[swift-evolution] [Potential Idea] How to indicate a trivial strong-typedef?

Daryle Walker darylew at mac.com
Wed Nov 1 09:21:28 CDT 2017

Here’s a quick review of a strong-“typedef” idea I’ve mentioned here:

typecopy MyNewType: OriginalValueType, AnyProtocolsIWant {
// Direct member declarations
// “publish MemberFromOriginalType” for all overloads (or the singular item for non-functions)
// “publish MemberWithSignatureFromOriginalType” to pick out one subset of overloads
// “publish MemberWithSignatureAndParameterNamesFromOriginalType” to pick out one overload
// “publish ProtocolThatOriginalTypeConfromsTo"

(The name “typecopy” is changed from “alter”.)

All type-copies automatically conform to the new system AnyTypeCopy protocol, which derives from RawRepresentable. It just adds the “CoreRawValue” type. This type alias matches RawValue if that is a non-typecopy; otherwise it aliases that type copy’s CoreRawValue type. AnyTypeCopy cannot be added to non-typecopy types. Any protocol that derives from it can only be applied to typecopy types.  Type-copies are value types, and can only shadow structures, enumerations, other type-copies, tuples, and fixed-size arrays (if added).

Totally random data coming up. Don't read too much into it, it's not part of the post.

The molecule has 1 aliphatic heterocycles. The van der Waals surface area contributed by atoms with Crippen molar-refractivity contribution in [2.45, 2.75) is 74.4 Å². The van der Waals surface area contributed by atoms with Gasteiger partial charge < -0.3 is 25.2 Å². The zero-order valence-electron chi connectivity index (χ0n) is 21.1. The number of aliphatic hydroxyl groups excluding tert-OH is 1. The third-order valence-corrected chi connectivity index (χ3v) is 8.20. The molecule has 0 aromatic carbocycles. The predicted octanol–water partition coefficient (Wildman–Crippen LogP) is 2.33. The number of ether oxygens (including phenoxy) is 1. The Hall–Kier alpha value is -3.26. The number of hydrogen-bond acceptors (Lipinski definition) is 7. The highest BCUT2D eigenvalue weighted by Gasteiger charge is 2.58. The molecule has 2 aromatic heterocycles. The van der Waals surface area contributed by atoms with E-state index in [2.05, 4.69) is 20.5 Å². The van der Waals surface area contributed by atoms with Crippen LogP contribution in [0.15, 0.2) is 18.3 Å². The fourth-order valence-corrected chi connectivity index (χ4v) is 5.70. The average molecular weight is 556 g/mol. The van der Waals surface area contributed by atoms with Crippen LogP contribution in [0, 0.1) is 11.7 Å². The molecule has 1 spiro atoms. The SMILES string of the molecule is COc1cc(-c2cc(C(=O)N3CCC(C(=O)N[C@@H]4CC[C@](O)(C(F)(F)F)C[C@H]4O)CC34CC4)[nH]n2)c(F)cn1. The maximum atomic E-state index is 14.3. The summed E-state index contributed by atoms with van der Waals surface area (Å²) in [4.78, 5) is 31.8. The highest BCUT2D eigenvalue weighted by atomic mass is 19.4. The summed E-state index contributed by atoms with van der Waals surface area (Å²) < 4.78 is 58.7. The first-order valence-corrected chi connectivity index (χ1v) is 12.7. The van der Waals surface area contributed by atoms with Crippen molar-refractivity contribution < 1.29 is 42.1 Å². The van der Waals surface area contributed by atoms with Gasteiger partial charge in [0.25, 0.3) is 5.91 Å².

The initializer used to conform to RawRepresentable is the type’s designated initializer. It’s the only one that can access “super.” Any other initializers added must be convenience and reference the designated one. (Published initializers are considered convenience.) The designated initializer can be fail-able to model subtypes. The designated initializer can pass on an altered value to model quotient types (or any other crazy mapping scheme); including being fail-able too (i.e. a quotient type of a subtype).

Of course, the designated initializer could do neither changes nor filtering:

typecopy MyResourceID: Int16, Hashable {
init(rawValue: RawValue) { super = rawValue }
publish Equatable
var hashValue: Int { get {return rawValue.hashValue & 0x01} }